Ken Gill, the unrepentant communist general secretary of the Manufacturing, Science and Finance union, who retires next year, should have some explaining to do to his 653,000 members. Under Gill's leadership the union seems to require an inordinate amount of administration compared with many other unions.
In fact a Management Today analysis of the 1990 accounts of several unions (see below) leads to the inescapable conclusion that the more left-wing the union leadership, the higher the burden of union administration per member.
Administrative burden per union member
per head % of total
Union 1990 in £ spending
MSF 31.65 90.45
ASLEF 89.61 90.44
GMB 30.88 80.58
TGWU 38.87 76.50
AEU 22.65 73.30
Source: Annual returns for 1990 filed with the Certification Office for Trade Unions and Employers' Associations.
Head office and administration costs at MSF, for example, soaked up 90.4% of the union's total expenditure - some £31.65 out of £34.99 per member. By contrast, benefits actually lavished on the membership amounted to the princely sum of £1.87 per head. But at least MSF seems to be improving - marginally. In 1989 the equivalent head office figures soaked up 90.5% of spending per head.
Gill's nearest rival in the head office stakes is Derrick "Silver Fox" Fullick, the old-style general secretary of ASLEF, otherwise the Associated Society of Locomotive Engineers and Firemen. There may be no firemen actually working in British Rail (apart from on occasional steam specials), but ASLEF puffs on as if the 1980s and Thatcherism had not happened. Last year, from its Hampstead headquarters, ASLEF managed to spend an average of £99.08p per member, nearly three times the average for other unions. Of this sum, some 90.4% also went on administration. But then ASLEF, with just 18,850 members scattered the length and breadth of the country, may be a particularly difficult union to administer.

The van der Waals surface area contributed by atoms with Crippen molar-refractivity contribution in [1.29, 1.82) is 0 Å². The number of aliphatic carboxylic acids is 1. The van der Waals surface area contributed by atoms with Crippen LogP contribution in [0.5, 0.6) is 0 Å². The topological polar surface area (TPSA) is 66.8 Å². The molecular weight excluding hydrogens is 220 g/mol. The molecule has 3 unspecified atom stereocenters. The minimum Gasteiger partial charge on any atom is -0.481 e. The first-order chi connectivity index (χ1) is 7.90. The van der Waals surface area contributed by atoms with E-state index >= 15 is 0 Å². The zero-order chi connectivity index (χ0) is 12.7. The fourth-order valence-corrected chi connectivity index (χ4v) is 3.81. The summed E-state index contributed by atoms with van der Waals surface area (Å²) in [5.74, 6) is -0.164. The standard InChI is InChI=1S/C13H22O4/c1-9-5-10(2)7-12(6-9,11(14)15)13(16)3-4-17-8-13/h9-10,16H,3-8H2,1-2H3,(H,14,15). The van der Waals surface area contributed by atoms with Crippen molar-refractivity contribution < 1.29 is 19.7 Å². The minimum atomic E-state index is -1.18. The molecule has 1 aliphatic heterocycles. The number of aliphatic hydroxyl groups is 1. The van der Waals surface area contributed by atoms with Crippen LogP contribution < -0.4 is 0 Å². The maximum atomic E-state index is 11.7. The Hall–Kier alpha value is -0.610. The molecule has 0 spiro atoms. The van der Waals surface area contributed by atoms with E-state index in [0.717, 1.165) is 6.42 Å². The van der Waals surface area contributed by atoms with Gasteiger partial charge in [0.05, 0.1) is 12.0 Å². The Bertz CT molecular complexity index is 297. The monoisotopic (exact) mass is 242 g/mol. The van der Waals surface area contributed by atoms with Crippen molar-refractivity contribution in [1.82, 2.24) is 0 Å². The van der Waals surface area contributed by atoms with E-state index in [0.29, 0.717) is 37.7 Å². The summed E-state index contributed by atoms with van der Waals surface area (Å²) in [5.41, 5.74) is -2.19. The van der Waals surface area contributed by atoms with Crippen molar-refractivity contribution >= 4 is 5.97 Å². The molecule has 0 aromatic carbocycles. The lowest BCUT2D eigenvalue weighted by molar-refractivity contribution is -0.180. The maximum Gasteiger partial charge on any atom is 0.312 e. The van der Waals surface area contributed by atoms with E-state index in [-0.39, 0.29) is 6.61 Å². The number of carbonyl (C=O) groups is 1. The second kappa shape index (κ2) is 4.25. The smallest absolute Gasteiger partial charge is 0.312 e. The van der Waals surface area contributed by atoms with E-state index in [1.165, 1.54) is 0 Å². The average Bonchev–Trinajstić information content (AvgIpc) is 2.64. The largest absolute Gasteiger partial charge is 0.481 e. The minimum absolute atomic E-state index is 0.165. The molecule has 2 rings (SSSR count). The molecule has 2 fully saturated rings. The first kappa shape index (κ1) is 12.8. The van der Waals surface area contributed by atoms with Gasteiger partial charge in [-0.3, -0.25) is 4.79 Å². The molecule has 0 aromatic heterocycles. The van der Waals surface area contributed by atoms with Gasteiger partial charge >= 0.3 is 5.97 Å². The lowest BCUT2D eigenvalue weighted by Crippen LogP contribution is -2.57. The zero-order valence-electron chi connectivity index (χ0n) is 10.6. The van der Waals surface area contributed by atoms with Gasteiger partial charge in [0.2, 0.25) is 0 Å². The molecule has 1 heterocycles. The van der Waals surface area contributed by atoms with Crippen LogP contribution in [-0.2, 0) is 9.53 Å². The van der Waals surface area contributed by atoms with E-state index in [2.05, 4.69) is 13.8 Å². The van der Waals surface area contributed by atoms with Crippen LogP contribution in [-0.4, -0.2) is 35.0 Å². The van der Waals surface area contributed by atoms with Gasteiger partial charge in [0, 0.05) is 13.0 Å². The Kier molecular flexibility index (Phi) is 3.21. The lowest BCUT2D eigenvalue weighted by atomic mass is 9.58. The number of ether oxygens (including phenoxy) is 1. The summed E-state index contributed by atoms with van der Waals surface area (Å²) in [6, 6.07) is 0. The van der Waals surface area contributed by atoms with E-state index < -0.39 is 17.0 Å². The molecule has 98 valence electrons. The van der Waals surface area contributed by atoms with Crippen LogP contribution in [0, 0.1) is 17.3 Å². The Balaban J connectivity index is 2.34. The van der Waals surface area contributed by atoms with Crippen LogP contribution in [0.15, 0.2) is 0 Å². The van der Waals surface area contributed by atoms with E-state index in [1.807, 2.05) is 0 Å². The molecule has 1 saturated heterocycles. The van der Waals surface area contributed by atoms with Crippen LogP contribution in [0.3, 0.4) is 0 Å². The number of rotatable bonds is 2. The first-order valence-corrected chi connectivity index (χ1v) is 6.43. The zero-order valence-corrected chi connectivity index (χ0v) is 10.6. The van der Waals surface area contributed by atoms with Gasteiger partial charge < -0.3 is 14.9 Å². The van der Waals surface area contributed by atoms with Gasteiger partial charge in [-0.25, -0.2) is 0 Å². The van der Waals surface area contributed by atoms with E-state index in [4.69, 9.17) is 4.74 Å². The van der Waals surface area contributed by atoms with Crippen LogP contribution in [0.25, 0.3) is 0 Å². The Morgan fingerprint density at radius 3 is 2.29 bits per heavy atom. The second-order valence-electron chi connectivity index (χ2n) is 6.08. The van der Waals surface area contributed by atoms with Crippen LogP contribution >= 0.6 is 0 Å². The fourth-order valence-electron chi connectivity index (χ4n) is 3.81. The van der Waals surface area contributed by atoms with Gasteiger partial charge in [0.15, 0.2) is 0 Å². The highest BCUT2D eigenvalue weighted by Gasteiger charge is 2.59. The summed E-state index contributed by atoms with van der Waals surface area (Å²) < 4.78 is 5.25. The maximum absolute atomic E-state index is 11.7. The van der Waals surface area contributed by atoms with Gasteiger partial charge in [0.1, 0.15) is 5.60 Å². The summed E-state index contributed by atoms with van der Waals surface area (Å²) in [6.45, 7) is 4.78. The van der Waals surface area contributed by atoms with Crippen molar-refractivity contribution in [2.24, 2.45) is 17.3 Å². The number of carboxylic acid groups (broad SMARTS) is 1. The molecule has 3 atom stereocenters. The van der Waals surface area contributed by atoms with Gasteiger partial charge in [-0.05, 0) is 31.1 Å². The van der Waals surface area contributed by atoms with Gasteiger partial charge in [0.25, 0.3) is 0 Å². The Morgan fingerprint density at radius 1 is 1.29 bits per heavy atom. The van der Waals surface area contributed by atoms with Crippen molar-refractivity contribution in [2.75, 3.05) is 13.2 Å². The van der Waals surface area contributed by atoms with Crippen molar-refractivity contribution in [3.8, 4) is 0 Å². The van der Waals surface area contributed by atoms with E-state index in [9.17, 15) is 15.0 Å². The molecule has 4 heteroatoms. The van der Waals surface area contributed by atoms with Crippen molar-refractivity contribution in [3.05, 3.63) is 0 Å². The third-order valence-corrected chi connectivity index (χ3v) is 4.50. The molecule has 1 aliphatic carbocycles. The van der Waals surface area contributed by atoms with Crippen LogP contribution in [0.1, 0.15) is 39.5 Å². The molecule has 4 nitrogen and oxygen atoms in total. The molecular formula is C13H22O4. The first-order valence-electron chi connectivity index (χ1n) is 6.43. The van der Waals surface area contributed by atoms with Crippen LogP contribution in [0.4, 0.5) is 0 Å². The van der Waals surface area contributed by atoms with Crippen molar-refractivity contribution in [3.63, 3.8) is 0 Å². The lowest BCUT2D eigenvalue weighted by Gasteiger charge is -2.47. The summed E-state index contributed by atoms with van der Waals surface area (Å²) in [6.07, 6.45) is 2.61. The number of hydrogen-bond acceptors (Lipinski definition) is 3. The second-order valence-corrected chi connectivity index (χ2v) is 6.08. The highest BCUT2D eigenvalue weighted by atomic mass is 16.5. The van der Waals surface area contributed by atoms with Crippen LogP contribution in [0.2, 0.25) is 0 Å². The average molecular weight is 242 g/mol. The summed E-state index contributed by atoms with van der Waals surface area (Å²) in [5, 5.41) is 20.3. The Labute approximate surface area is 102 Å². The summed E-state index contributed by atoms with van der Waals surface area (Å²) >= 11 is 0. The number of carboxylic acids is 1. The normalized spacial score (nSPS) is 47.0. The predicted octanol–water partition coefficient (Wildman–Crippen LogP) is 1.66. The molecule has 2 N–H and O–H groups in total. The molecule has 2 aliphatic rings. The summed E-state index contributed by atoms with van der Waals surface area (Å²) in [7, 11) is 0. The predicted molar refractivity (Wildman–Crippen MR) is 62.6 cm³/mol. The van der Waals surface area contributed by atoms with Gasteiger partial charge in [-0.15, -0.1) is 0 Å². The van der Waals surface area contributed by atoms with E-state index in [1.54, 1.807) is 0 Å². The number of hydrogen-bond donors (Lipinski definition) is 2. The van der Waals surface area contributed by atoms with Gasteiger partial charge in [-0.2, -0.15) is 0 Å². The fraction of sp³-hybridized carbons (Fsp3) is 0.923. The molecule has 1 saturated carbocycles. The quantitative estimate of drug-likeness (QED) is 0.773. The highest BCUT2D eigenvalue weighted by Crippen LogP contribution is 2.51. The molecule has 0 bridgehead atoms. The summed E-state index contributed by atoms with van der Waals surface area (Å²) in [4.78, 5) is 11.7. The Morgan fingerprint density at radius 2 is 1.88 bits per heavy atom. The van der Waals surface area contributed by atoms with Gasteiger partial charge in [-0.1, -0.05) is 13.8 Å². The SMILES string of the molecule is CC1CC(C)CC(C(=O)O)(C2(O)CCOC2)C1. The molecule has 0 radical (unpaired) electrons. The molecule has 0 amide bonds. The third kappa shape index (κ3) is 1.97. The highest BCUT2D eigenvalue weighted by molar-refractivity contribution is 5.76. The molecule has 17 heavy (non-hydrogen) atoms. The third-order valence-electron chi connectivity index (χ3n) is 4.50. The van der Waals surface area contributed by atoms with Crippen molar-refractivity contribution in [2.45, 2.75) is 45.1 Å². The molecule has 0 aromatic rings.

If Fullick and his colleagues tire of union affairs, they clearly have a future in the estate agency business, as their 1990 accounts reveal. Unlike ever other resident of genteel Hampstead, the occupants of 7 and 9 Arkwright Road appear to have enjoyed something of a property boom last year. At the beginning of the year the two ASLEF properties were valued at £900,000, but after some £12,985 worth of improvements at 7 Arkwright Road the two properties have been valued by the union at £1,690,000 by the end of the year - an 87% rise. If that is a valuation in recessionary times, what will ASLEF pull out of its hat in a boom?
Still, ASLEF's problems are just the ones that Bill Morris, the new general secretary of the Transport and General Workers' Union, would like to have. With a membership of 1.22 million (against over two million in its heyday in the late 1970s), the TGWU is in deep financial crisis. Last year its total income was some £7.7 million adrift of expenditure. Alarm bells do seem to be ringing at Transport House. The percentage of spending per head devoted to administration actually fell from 78.8% in 1989 to 76.5% in 1990.
And the harassed TGWU financiers, anxious to top up their funds, will no doubt be watching the outcome of the Hanson-ICI battle with a keen and certainly not entirely dispassionate interest. Their latest accounts reveal 10,000 ICI shares on the books at £117,000 and 45,006 Hanson shares at £105,000. The rise in the ICI share price will have added some £11,500 to the TGWU portfolio, though this will do little to help its rocky finances.
John Edmonds's GMB union, one of the few to be able to boast a membership increase in 1990, still spends some 80.5% of its spending per head on administration. Presumably this figure will rise as Edmonds and his executive have to spend time and money trying to bring the wayward GMB machine in Liverpool into line, so as to present the new model face of the Labour Party and the unions for the general election.
Gavin Laird, general secretary of the moderate engineering union the AEU, only spends some 73.3% of his £22.65 expenditure per member on administration - a slight increase on 1989 - but the union appears to be tackling the financial problems which bedevilled it in the mid-1980s. Membership is still falling (it is currently 702,278), but its proposed merger with the electricians' union should restore it to its former one million mark.
Meanwhile the membership must be thankful for an astute investment strategy that has seen the value of the AEU's portfolio of quoted shares, both British and overseas, rise by 53% in 1990, far better than any stock market professional achieved. "Gavin Laird, engineering analyst at Warburg Securities" - doesn't it have a nice ring to it?